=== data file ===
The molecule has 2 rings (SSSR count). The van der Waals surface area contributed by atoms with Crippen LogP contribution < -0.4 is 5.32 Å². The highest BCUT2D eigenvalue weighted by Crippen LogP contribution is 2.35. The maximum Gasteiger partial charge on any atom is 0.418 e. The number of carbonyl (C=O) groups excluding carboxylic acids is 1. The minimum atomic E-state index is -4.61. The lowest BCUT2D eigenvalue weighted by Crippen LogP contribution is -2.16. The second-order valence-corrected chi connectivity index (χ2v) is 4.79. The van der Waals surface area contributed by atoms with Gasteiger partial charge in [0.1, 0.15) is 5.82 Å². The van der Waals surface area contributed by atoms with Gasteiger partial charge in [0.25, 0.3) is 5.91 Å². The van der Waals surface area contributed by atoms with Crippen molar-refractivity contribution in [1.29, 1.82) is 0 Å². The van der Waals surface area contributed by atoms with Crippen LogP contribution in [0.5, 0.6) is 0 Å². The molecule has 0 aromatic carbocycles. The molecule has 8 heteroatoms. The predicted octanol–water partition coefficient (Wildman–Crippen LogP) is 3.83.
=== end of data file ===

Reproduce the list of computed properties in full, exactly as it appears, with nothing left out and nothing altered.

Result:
The molecule has 2 rings (SSSR count). The van der Waals surface area contributed by atoms with Crippen LogP contribution < -0.4 is 5.32 Å². The highest BCUT2D eigenvalue weighted by Crippen LogP contribution is 2.35. The maximum Gasteiger partial charge on any atom is 0.418 e. The number of carbonyl (C=O) groups excluding carboxylic acids is 1. The minimum atomic E-state index is -4.61. The lowest BCUT2D eigenvalue weighted by Crippen LogP contribution is -2.16. The second-order valence-corrected chi connectivity index (χ2v) is 4.79. The van der Waals surface area contributed by atoms with Gasteiger partial charge in [0.1, 0.15) is 5.82 Å². The van der Waals surface area contributed by atoms with Gasteiger partial charge in [0.25, 0.3) is 5.91 Å². The van der Waals surface area contributed by atoms with Crippen molar-refractivity contribution in [1.29, 1.82) is 0 Å². The van der Waals surface area contributed by atoms with Crippen LogP contribution in [0.5, 0.6) is 0 Å². The molecule has 0 aromatic carbocycles. The molecule has 8 heteroatoms. The predicted octanol–water partition coefficient (Wildman–Crippen LogP) is 3.83.